For further information on ACL injuries, please see our ACL injury page.
#2 – Osteoarthritis
With the baby boomer generation coming of age, we are seeing a rise in the total number of people with knee osteoarthritis.
This is a condition that generally progresses as we age and is characterised by the break-down of healthy cartilage in your knee. Other signs include the formation of osteophytes which are little bony spurs on the outside of the joint and the breakdown of ligaments in the knee.
Keep in mind, some people will have arthritic changes on X-ray and NO pain. This brings me to explaining some of the common symptoms for arthritis
Symptoms of arthritis will progress as the condition worsens (this may take years, there is no way of knowing medically), they typically include:
- Morning pain and stiffness
- Stiffness and pain when standing after prolonged sitting
- Cracking, grinding
- Swelling and gradual loss of range
- Locking and giving way can be rarer symptoms
Although having your knee give way is a rarer symptom of osteoarthritis, it is important to take note. Mechanical symptoms like giving way means the knee is not stable and these symptoms warrant a referral to your local orthopaedic surgeon.
How to fix it:
Unfortunately, there is no long-term cure for knee osteoarthritis currently. The best solution we have, is to eventually replace the knee with an operation called the total knee replacement.
But don’t think that all hope is lost, because there is good evidence that exercise and weight loss can reduce symptoms by up to 50%.
#3 – Torn Meniscus
Meniscal tears can be associated with giving way of the knee. There are many different types of meniscal tears, but the ones associated with giving way of the knee are usually the bigger ‘bucket handle’ type tears.
Meniscal tears are usually sustained with twisting movements under load. They can occur with forceful movements, but sometimes they can result from something as simple as getting up from sitting.
Usually acute meniscal tears will happen to younger people, and these are more likely to be bigger bucket handle tears. As we age, our meniscus are more prone to tearing, but these are more degenerate tears as a result of osteoarthritis.
If the tear is sizeable, then it is possible that locking and giving way of the knee occur. Other symptoms will involve, pain with weightbearing, swelling, inability to fully straighten the knee.
For large bucket handle tears, surgery is usually required to mend the tear and try to preserve as much of the meniscus as possible. If the knee isn’t giving way and locking, then it is appropriate and safe to trial physiotherapy and see how it goes.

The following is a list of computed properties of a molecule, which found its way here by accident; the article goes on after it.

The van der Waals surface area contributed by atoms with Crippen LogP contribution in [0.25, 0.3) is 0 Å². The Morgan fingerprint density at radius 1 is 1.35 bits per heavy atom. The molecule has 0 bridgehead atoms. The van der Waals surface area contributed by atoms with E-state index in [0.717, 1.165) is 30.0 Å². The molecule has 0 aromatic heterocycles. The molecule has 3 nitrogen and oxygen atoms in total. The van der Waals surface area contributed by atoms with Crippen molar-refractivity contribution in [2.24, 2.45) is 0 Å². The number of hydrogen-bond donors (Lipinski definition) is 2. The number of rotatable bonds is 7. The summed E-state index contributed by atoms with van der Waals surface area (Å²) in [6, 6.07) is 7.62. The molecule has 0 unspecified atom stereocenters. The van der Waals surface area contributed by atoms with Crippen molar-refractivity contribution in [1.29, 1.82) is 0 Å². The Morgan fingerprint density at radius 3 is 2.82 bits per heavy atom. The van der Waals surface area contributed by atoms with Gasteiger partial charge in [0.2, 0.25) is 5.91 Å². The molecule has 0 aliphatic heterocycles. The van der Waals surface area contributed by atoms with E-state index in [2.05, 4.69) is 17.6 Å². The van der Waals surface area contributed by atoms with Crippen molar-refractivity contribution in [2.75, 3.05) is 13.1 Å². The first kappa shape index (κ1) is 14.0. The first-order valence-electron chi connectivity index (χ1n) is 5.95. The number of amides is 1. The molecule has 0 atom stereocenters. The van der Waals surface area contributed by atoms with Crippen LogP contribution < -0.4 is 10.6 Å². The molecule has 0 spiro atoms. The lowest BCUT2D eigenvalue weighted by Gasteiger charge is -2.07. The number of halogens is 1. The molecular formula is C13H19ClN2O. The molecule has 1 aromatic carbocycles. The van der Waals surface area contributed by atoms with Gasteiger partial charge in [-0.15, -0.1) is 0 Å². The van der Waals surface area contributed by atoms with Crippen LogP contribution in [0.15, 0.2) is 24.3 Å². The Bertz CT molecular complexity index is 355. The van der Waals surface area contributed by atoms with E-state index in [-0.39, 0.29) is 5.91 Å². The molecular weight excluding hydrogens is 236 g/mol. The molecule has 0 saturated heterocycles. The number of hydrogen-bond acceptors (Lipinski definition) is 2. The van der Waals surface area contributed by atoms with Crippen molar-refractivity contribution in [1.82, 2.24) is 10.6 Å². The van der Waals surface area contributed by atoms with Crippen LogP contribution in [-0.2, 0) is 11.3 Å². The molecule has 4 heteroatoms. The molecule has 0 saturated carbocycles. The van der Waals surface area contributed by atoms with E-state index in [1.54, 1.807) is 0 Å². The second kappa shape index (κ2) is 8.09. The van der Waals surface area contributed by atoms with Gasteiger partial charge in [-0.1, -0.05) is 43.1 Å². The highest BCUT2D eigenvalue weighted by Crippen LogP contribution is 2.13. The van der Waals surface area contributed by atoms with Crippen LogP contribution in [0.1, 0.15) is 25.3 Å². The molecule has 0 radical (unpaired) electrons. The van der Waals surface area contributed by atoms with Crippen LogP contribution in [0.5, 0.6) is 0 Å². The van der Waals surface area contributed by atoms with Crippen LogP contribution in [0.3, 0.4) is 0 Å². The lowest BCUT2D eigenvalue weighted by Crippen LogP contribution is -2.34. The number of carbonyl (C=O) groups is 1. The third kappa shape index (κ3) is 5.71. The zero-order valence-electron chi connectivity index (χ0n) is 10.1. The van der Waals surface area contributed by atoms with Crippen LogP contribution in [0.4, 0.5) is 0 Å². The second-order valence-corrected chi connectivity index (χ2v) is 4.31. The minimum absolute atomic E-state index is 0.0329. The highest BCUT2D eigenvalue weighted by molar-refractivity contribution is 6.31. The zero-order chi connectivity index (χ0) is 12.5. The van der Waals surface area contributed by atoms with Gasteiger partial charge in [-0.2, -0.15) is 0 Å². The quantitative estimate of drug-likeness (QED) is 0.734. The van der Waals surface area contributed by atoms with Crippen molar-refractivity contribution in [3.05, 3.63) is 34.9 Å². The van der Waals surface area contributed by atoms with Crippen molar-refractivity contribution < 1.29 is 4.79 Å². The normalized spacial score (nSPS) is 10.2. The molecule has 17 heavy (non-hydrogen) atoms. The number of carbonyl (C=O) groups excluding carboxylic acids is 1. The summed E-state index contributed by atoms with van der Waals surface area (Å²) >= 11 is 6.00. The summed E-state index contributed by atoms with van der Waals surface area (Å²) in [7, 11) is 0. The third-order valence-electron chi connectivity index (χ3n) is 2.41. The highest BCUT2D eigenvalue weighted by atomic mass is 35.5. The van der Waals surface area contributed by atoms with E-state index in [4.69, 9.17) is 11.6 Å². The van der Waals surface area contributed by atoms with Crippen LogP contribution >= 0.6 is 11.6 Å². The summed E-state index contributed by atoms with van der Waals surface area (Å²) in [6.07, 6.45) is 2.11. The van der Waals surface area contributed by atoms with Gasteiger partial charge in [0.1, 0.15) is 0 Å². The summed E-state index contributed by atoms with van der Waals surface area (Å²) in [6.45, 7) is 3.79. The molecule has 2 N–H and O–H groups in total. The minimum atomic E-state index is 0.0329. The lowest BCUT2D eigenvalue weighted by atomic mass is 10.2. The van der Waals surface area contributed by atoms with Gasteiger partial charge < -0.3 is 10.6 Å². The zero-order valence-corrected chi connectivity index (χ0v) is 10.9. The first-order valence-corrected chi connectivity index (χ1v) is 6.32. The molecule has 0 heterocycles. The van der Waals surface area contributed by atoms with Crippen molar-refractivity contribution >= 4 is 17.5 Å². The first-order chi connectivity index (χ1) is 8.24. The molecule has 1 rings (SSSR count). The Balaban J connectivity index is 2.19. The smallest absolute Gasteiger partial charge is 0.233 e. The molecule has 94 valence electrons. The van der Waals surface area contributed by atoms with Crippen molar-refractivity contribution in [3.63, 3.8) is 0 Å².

A ligament tear can take up to 12 months to heal because of the poor blood supply to the meniscus to don’t be concerned if it’s not better in a couple of weeks. By 3 months you should be make progress but may still have pain associated.
#4 – Ligamentous tears of the knee
The knee has four major stabilising ligaments that give it stability through range. One I previously mentioned is the ACL. If you have tears in the other 3 ligaments, you may also experience giving way of the knee.
PCL (posterior cruciate ligament)
Right next to the ACL, on the inside of the knee, we also have a PCL. This ligament helps to stop your shin bone from hyperextending.
This ligament is usually injured with dashboard car injuries, where the shin is forced into the dash and the knee hyperextends.
If your PCL is torn, you won’t feel stable when you fully straighten the knee and the knee can give out backwards and buckle.
MCL (medial collateral ligament)
The major inside stabiliser of the knee is your MCL. This ligament stops the knee from buckling inwards.
The MCL is damaged when your knee is forced inwards. As you are forced into being knock kneed, the MCL is stretched and can partially or fully tear.
LCL (lateral collateral ligament)
Much like the MCL, your LCL stops the knee from bowing outwards. It is put under strain when there is a force that pushes the knee out, like a kick to the inside of the knee.
The solution to ligament injuries heavily relies on how much of the ligament is torn. For most of these the first step would be to get appropriate imaging like an MRI to assess the damage.
Small and medium sized tears can usually be helped with bracing the knee first, followed by physiotherapy and progressive exercises.
If the ligaments are fully torn they will usually require surgery to fix it.
#5 – Patella instability
Patella instability is defined by constant dislocations of your knee cap. It can be difficult to manage, and I have had patients whose knee will dislocate up to two and three times a day.
This condition affects between 7-49 people out of every 100,000. The knee cap usually dislocates outwards and after your first dislocation you are much more likely to dislocate again.
The most problematic part of patella instability is the knee cap dislocating. This will usually happen in the early phase of knee bend as there is not much groove for the knee cap to sit in.
Sometimes as your knee dislocates, your knee gives way at the same time. This is due to the sudden loss of power of your quadriceps muscle as it attaches onto the knee cap.
Other symptoms could include grinding, clicking and discomfort or pain in the knee.
How do I fix it;
If the knee is constantly giving way, then surgery may have to be considered. I would still always give strengthening a go first, because if this works it will save you money and potentially prevent any problems resulting from surgery.